July 2018
Volume 59, Issue 9
Free
ARVO Annual Meeting Abstract  |   July 2018
Angle and Ciliary Body Conformation in Anatomically Narrow Angle by Ultrasound Biomicroscopy
Author Affiliations & Notes
  • Suzanne Daly
    Ophthalmology, Columbia University Medical Center, NY, New York, United States
  • D Jackson Coleman
    Ophthalmology, Columbia University Medical Center, New York, New York, United States
  • Harriet O Lloyd
    Ophthalmology, Columbia University Medical Center, New York, New York, United States
  • Ronald H Silverman
    Ophthalmology, Columbia University Medical Center, New York, New York, United States
  • Footnotes
    Commercial Relationships   Suzanne Daly, None; D Jackson Coleman, None; Harriet Lloyd, None; Ronald Silverman, None
  • Footnotes
    Support  Supported by an unrestricted grant to the Department of Ophthalmology of Columbia University from Research to Prevent Blindness
Investigative Ophthalmology & Visual Science July 2018, Vol.59, 5900. doi:https://doi.org/
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    • Get Citation

      Suzanne Daly, D Jackson Coleman, Harriet O Lloyd, Ronald H Silverman; Angle and Ciliary Body Conformation in Anatomically Narrow Angle by Ultrasound Biomicroscopy. Invest. Ophthalmol. Vis. Sci. 2018;59(9):5900. doi: https://doi.org/.

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      © ARVO (1962-2015); The Authors (2016-present)

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Abstract

Purpose : The presence of anatomically narrow angles (ANA) is a common reason for referral of patients for evaluation of the angle and retroiridal structures by ultrasound biomicroscopy (UBM). In this retrospective study, we analyzed UBM images of 15 eyes of 10 patients referred for evaluation of ANA and 6 normal eyes to assess anatomic characteristics associated with ANA.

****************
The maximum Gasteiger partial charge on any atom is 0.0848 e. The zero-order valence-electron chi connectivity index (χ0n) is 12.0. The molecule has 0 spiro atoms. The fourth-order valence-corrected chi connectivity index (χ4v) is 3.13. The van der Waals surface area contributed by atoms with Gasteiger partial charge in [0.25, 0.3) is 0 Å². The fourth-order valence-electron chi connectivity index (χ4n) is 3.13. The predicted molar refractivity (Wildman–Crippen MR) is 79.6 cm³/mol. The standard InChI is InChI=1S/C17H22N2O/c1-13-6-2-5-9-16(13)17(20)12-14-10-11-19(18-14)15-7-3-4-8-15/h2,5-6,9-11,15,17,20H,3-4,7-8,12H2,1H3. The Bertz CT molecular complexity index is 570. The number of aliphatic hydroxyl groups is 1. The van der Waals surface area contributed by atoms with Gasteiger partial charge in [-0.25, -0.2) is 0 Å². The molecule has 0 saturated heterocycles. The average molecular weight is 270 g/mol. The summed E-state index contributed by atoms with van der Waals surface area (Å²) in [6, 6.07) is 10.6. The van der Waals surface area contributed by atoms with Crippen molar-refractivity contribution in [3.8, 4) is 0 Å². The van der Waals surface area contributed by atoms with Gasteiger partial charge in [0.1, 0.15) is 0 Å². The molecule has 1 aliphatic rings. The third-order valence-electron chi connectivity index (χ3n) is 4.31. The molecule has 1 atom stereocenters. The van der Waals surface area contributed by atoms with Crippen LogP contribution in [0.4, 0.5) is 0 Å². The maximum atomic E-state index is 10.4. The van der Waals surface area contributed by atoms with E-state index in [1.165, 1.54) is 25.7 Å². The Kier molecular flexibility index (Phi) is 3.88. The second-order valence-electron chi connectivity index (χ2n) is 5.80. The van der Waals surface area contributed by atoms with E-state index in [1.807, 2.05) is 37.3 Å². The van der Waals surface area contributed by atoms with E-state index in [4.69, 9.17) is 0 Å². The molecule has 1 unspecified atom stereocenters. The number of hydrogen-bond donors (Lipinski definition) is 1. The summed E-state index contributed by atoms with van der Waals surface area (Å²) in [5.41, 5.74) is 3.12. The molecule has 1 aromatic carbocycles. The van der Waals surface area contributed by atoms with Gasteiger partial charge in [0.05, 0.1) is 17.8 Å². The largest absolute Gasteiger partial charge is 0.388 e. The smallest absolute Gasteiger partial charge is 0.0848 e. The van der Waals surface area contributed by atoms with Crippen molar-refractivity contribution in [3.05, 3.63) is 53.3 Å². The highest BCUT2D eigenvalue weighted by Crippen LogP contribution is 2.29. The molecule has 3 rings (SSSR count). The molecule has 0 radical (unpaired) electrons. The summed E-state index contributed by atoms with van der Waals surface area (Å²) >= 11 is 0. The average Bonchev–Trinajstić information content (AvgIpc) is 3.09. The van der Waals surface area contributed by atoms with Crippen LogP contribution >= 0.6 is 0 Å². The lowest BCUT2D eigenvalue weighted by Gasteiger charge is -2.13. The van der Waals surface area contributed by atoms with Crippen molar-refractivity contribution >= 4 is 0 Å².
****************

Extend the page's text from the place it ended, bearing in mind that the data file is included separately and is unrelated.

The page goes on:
Methods : Scans were performed with a Quantel Aviso using the Lin50 50 MHz probe with a water-filled disposable ClearScan probe cover to establish acoustic coupling between the transducer and the eye. Cineloops were acquired in four quadrants and axially. Anterior chamber depth (ACD) and lens thickness (LT) were determined and compared to sex and age matched historical controls. We measured angle-opening-distance at 500 mm from the scleral spur (AOD500), maximum lateral distance of the ciliary processes from the angle, and ciliary process-to-iris distance (CPI) in each quadrant. Ciliary body cysts and plateau configuration were noted where present.

Results : Patients ranged from 35 to 69 years of age (mean=56.2). In this series, only 7 of 15 eyes had one or more fully closed angles in at least one quadrant, and only one had two closed quadrants. Anterior chamber depth was, on average, significantly less than historic controls. AOD500 tended to be narrower superiorly and inferiorly compared to temporally and nasally. CPI was minimal inferonasally. Six eyes had cysts, 4 in multiple quadrants. Plateau configuration was present in 4 eyes. In the 7 eyes where the cysts or plateau were absent, lens thickness was found to be significantly greater than in the 8 eyes where present (p=.020).

Conclusions : The etiology of ANA is varied and UBM is required for diagnosis. The presence of cysts or a plateau configuration of the ciliary processes was present in roughly half of the eyes and a phacomorphic etiology is suggested in the remainder. We are expanding this retrospective study to further quantify these initial findings.

This is an abstract that was submitted for the 2018 ARVO Annual Meeting, held in Honolulu, Hawaii, April 29 - May 3, 2018.

 

UBM images of the superior (left) and nasal (right) quadrants of one eye, demonstrating a cyst and a plateau conformation, respectively.

UBM images of the superior (left) and nasal (right) quadrants of one eye, demonstrating a cyst and a plateau conformation, respectively.

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